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Prosecutors drop fraud charges against former 311 Boyz member

Updated June 7, 2024 - 11:04 am

Prosecutors have dropped a slew of felony charges against a former member of a notorious Las Vegas gang who was accused of orchestrating a mortgage scam, closing a case that has stretched on for more than three years.

Steven Gazlay, 39, was indicted in February 2021 on charges of mortgage lending fraud, coercion, theft, conspiracy to commit theft, forgery, conspiracy to commit forgery, and obtaining and using the personal identifying information of another, after prosecutors claimed he defrauded a hard-money lender.

Court records show that prosecutors in May dropped the case against Gazlay and his co-defendants — his girlfriend, Dana Nee, and his mother, Jeannette Gazlay Arnone.

Michael McAvoyamaya, one of Gazlay’s attorneys, said the charges were dropped after the Clark County district attorney’s office failed to provide evidence that would have helped Gazlay’s defense.

Court records show that Chief Deputy District Attorney Colleen Baharav dismissed the case on May 22, when attorneys were set to meet for a status check on an upcoming evidentiary hearing.

A clerk wrote in the court minutes that “the State no longer believes it can prove this case,” and that prosecutors were “dismissing the case in the interest of justice.”

Baharav and Clark County District Attorney Steve Wolfson did not respond to a request for comment.

Gazlay told the Las Vegas Review-Journal that he believes the prosecution was biased against him because of his criminal history. He has eight felony convictions and was released from prison in 2019. Gazlay made headlines in 2003 as a member of the 311 Boyz, a Las Vegas Valley gang that committed a string of violent acts culminating in the maiming of a teen with a rock.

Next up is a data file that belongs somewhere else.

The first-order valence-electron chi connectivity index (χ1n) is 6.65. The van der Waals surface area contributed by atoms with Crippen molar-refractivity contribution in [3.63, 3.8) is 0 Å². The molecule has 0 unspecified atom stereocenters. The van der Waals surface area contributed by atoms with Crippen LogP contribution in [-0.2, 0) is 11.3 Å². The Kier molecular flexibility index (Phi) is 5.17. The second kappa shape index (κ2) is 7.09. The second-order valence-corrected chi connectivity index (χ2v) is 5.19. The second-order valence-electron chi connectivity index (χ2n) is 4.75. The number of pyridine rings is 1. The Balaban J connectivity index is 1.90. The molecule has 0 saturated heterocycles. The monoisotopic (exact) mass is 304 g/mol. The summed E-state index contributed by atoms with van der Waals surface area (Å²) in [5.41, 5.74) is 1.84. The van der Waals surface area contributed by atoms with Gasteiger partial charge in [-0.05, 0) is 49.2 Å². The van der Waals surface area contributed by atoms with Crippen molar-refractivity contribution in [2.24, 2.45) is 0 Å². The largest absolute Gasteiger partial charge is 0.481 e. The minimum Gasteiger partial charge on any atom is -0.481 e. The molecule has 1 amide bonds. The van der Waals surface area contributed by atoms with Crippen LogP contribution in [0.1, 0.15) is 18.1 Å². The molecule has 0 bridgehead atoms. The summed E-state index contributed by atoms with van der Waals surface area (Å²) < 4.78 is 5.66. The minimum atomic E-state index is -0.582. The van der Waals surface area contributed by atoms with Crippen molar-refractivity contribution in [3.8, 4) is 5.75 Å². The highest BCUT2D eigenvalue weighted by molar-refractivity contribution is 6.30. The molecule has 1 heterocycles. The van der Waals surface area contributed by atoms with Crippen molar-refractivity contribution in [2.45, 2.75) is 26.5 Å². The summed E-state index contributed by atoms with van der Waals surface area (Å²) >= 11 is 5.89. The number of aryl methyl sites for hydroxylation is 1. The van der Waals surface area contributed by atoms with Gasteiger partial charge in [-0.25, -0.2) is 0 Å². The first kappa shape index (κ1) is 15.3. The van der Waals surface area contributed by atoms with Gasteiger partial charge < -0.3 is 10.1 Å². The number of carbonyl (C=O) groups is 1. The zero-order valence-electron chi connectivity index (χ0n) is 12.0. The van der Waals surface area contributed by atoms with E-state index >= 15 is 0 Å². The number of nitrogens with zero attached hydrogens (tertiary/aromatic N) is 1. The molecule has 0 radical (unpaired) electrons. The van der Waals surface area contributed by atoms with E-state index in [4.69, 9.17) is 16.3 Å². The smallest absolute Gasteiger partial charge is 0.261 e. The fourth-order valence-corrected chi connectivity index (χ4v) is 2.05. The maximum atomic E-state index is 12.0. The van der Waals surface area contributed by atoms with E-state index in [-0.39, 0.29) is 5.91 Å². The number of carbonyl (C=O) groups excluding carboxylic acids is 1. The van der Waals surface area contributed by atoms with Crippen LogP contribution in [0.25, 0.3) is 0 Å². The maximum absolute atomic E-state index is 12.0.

He has maintained that he was not part of a mortgage scam.

“There’s no doubt I was targeted from the outset,” he said.

Attorney Brent Bryson, who represented Jeannette Gazlay Arnone, told the Review-Journal that the case contained “pretty serious missteps” regarding documentation and testimony from investigators. He said there was not sufficient evidence to show that Gazlay Arnone was involved in a fraud.

“She’s relieved, and she’s obviously happy that this giant weight has been removed,” Bryson said.

Nee’s attorney did not respond to a request for comment.

Prosecutors accused Gazlay of using identity theft and false documents to persuade a lender to issue a $707,375 home equity loan to him on a property that he did not own.

But as the case progressed, McAvoyamaya said that prosecutors and the police failed to turn over documents that could have been used as evidence. McAvoyamaya said that other documents were destroyed by investigators.

“Throughout this case there have been extensive disputes over what evidence was provided to the State, and whether the State met its duty to provide that evidence to Steven Gazlay,” attorneys wrote in a motion to dismiss the indictment, filed in January.

McAvoyamaya said that authorities also investigated developer Riyan Sharan in connection with the mortgage scheme, but investigators did not disclose that during testimony in the case.

Sharan is listed as a victim in the case in the criminal indictment.

In December 2021, Gazlay filed a lawsuit against Sharan alleging that Sharan sold him a home and the esport company DarkZero’s assets for $1.8 million. He also accused Sharan of causing another deed to be executed selling the home only to DarkZero.